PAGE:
A second layer of smaller elements was added to jazz up the neutrals and intensify that sense of over-the-top Victorian embellishment. I made a clasp using brass washers and some bronze wire for an s-clasp so I was able to layer the smaller strand over the larger one.

This was overall a very intense and time-consuming process but I enjoyed doing it more than any piece I've done for the challenges so far. I call the style tribal Victorian and named it "Lady of Shalott".

"Lady of Shalott"

Thursday, December 10, 2009

Out in the World

I have mentioned before that if I had my wish, I'd just give my beads away-- that the real joy is in the envisioning, crafting and sharing, not in the selling. But there are electric bills to pay, supplies to buy, and a very tiny bit to Etsy, that wonderful site for all things handmade that allows me to share my work with folks all over the planet.

Writing my blog is my way of sharing the pleasure I get from creating and how it is that I do create. That's the gift I have to give and so far, I'm gratified to say that it's been well received. But in order to share the information, people have to read my blog--so publicity has its place in the grand scheme of things.

Many of my fellow artists have been more than generous in talking about my blog and my work and in this season of thanksgiving and celebration, my thanks goes out to all of you who have made this possible! And thanks to my family as well, who have supported my artistic endeavors since I first held a crayon or burned my first polymer clay bead in the toaster oven.

So now my little offerings are out in the world, in a big way--and their success is part of a collaboration with all of you in many ways.

First, I got news last week from Interweave Press that my first solo piece, a necklace, had been accepted for Stringing Magazine. With beads from Barbara Lewis and clasps by Cindy Wimmer, “Reading the Stones” will debut in the Spring 2010 issue. I can't show you a photo but I think you'll like it-- I'm proud that I stayed true to my style and found a way to use some friends' work in it as well.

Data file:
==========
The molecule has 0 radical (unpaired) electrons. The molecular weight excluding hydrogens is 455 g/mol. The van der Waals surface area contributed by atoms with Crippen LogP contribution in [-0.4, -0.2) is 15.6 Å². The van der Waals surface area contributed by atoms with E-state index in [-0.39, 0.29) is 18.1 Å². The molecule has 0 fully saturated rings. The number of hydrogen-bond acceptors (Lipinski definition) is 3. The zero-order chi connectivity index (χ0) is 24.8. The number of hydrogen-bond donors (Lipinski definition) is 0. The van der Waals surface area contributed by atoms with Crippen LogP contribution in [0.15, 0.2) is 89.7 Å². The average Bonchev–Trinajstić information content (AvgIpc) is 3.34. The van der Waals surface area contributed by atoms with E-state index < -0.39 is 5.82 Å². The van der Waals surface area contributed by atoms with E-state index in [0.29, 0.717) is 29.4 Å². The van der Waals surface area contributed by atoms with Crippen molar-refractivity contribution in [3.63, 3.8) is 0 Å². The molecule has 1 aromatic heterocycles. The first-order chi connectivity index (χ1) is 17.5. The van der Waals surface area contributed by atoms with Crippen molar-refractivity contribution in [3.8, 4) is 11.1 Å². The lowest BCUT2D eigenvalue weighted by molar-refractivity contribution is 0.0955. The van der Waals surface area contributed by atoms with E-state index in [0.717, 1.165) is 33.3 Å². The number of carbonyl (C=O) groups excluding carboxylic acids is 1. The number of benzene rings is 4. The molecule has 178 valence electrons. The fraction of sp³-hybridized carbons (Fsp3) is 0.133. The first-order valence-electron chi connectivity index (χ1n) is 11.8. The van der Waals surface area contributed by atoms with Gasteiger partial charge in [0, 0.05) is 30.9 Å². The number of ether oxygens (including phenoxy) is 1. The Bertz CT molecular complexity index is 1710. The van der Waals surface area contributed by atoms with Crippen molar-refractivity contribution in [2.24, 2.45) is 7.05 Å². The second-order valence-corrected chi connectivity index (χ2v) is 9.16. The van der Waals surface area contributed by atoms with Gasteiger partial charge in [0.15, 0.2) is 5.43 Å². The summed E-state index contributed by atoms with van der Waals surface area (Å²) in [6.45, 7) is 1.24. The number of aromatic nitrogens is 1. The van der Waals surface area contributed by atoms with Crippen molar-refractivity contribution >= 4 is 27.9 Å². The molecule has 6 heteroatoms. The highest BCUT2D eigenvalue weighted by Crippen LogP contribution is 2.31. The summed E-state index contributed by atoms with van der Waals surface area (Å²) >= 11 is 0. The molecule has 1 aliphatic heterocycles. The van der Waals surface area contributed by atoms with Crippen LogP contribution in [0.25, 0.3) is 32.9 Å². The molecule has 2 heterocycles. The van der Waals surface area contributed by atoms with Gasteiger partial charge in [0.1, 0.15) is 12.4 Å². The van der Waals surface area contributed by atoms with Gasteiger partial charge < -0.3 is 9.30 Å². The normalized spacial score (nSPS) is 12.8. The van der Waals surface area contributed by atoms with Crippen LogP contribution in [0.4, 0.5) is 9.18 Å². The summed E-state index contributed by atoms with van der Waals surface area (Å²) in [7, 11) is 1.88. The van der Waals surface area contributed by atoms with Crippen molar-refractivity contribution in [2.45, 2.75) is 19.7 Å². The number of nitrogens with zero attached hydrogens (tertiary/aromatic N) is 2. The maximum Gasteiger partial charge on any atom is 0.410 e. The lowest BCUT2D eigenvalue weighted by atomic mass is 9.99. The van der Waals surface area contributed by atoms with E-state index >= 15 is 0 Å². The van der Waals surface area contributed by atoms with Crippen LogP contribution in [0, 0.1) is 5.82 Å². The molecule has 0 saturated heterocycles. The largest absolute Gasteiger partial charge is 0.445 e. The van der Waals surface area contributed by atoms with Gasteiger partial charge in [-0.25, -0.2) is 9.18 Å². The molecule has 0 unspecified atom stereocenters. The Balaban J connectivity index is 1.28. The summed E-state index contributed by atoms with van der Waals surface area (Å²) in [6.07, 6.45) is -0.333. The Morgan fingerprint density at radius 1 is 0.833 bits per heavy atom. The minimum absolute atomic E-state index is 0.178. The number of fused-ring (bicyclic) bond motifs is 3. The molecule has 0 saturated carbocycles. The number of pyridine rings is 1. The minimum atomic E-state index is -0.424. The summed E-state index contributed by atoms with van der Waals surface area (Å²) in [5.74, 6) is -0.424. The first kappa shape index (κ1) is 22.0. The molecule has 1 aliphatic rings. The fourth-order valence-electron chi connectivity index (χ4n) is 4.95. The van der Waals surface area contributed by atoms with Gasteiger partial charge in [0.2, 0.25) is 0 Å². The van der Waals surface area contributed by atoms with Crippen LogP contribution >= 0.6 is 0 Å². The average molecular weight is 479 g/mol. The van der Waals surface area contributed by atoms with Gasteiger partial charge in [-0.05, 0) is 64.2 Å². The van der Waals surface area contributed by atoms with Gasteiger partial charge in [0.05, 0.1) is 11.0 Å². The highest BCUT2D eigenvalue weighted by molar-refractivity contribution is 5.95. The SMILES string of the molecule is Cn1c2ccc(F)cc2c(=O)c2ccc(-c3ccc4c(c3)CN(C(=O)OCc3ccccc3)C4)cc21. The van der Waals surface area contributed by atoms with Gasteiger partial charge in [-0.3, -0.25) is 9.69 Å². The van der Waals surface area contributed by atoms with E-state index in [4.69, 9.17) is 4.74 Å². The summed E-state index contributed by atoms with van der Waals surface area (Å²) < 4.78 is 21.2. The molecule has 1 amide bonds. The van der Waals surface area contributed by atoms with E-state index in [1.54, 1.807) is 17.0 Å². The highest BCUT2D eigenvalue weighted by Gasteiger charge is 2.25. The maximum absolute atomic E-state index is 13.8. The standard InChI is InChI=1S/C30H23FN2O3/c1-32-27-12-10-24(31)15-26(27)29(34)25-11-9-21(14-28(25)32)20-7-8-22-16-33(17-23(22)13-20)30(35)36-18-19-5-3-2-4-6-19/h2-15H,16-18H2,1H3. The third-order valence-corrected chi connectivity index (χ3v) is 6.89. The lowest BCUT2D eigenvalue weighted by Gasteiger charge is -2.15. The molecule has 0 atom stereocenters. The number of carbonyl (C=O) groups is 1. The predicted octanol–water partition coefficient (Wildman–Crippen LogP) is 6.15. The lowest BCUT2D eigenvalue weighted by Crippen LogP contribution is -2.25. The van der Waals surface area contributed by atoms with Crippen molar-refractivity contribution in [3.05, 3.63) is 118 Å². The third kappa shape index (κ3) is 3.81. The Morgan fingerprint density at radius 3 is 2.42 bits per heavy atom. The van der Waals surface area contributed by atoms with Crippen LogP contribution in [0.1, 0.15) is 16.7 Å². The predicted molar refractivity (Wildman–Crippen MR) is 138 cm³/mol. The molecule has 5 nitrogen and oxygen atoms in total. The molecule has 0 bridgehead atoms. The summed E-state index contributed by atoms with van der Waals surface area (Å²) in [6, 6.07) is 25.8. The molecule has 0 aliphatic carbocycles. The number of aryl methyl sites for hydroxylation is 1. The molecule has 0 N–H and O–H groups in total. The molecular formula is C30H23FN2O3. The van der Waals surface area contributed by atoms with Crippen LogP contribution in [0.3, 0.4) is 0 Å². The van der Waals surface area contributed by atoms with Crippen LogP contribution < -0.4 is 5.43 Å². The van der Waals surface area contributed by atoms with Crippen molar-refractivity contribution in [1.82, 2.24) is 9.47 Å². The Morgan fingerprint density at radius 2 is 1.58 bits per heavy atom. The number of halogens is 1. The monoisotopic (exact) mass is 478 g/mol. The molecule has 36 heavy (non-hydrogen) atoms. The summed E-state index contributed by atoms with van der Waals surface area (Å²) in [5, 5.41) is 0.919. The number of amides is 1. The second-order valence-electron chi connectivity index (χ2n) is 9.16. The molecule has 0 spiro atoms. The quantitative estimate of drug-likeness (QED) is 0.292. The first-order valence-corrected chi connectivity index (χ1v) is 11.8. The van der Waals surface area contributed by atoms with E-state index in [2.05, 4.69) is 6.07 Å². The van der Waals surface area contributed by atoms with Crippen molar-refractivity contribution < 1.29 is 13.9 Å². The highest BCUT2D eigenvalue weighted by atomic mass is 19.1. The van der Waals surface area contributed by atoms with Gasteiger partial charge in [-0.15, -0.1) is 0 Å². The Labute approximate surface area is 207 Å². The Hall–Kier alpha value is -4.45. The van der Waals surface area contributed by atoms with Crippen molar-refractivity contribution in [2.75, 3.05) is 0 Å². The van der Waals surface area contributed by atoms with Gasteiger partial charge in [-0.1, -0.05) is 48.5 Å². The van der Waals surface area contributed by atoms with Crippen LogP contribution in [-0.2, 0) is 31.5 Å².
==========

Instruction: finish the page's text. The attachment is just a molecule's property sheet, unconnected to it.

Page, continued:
Claude's Lily Garden - 3rd Place, Plastics - by Lorelei Eurto

After keeping the good news secret for months, Bead Star 2009 should be on the newsstands this week and Lorelei Eurto's necklace “Claude's Lily Garden” won 3rd place in the Plastics category with my Apocalypto beads featured as her focals. Lorelei has been a big supporter of my work since the beginning-- she used my Little Bumblebeads in her The Convertible necklace that was published in The Best of Stringing a few months ago. See more of her excellent design work on the cover and in the pages of Jane Dickerson's newly published book Chain Style.

Another person I owe a great “thank-you” to-- as much for moral support and advice as for showcasing much of my work is the generous and talented Deryn Mentock. She encouraged me early on to write a blog-- I was waiting until my retirement next year-- and through writing the blog I discovered my true purpose-- to share with others what I've learned about artistic process and manifesting your creative vision.

Vedauvoo Blooms - Deryn Mentock - beads by Stories They Tell

Serengeti Sunset - Deryn Mentock's Jewelry Challenge - 2009

So Stories They Tell is out in the world. I encourage you to celebrate with me the enormous blessing of self-expression by whatever technique you love best. This is truly the thing that we should give thanks for. And for good artist friends everywhere.